PROFILE

Dick Seesel

Principal, Retailing In Focus LLC

Retailing In Focus, LLC. is an independent consulting firm founded in 2006 by Richard Seesel. Its goal is to provide marketing-based, pragmatic strategies for retail and supplier clients interested in driving more profitable sales.

Dick Seesel was most recently a Senior Vice President and Divisional Merchandise Manager at Kohl’s Department Stores. During his 24 years at Kohl’s, Dick managed the Women’s Accessory, Jewelry, Cosmetics and Intimate Apparel businesses. Prior to Kohl’s, Dick worked at Dayton’s Department Stores (Minneapolis, MN) and for his family’s retail business.

Dick’s education includes an undergraduate degree from Harvard College (AB 1976, magna cum laude) and a Master’s degree from the Kellogg Graduate School of Management at Northwestern University (MM 1978, marketing major). During his years at Kohl’s, Dick enjoyed “continuing education” through several management training courses, with an emphasis on retail negotiation.

As a lifelong “student of retail,” Dick enjoys passing along his knowledge and experience. He was certified to conduct negotiation classes to incoming associates at Kohl’s. Recently he has spoken to business students at the Wharton School (University of Pennsylvania) and at the University of Wisconsin-Milwaukee. He has led a class in Retailing Management at the University of Wisconsin-Milwaukee for the past several years.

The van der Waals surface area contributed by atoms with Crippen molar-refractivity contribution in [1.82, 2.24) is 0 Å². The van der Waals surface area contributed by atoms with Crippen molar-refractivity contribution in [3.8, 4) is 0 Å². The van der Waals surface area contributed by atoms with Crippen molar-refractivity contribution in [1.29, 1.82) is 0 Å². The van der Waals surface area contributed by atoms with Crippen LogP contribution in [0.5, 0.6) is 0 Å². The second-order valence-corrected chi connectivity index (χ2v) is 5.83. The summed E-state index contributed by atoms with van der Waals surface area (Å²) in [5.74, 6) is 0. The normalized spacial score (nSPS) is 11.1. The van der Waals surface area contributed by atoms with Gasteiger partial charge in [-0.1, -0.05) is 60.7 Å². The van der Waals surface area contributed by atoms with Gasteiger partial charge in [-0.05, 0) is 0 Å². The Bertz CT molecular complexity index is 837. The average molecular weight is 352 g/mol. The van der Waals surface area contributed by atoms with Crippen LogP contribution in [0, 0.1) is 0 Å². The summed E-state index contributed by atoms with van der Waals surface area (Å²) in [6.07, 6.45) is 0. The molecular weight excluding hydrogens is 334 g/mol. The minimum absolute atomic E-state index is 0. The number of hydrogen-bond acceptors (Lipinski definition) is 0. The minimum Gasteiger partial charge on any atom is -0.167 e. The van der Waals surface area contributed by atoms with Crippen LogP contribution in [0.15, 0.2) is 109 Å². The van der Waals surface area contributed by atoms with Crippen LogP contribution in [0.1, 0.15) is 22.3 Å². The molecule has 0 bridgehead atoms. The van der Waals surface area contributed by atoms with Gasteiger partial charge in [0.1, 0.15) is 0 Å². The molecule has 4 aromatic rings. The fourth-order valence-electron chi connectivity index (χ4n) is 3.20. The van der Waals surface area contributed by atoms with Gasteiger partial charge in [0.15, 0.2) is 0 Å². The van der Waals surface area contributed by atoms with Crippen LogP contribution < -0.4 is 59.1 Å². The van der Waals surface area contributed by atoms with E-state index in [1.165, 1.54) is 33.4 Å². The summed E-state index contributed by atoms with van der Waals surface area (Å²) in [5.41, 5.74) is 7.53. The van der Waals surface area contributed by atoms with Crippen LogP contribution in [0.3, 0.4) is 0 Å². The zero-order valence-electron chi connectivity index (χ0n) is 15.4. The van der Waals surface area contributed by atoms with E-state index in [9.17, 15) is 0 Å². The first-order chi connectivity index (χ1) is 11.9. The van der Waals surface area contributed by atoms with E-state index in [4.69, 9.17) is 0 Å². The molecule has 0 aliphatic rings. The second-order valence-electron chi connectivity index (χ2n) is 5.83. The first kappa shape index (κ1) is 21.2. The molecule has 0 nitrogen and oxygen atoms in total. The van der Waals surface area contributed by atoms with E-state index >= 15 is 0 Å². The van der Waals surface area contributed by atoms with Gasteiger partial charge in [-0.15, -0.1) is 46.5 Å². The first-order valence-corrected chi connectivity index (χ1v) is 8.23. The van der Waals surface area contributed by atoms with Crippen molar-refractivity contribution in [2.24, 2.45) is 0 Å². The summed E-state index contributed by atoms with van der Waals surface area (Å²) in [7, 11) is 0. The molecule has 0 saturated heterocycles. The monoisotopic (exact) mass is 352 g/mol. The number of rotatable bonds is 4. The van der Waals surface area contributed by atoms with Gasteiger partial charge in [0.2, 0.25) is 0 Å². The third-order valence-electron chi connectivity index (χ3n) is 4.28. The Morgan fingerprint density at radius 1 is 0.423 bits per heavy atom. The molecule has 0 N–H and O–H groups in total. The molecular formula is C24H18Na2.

Dick is proud to have helped Kohl’s grow from 18 stores to a national retail powerhouse, during an era of change and consolidation throughout the retail industry. He is also proud of his reputation for integrity, fairness, “win-win” negotiation style and getting results. Dick also serves as a consultant with McMillan Doolittle Consulting and as a partner with Roulston Research.

Dick, his wife and children have lived in the Milwaukee area since 1982. He is an active volunteer at the University School of Milwaukee (where he is a Trustee), and has also volunteered his time to College Possible, Congregation Sinai, the Harvard Club of Wisconsin and other local organizations. In his spare time, Dick is passionate about movies, baseball, travel and – yes – shopping.

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  • Posted on: 02/15/2019

    Will Amazon’s decision to bail cause a New York backlash?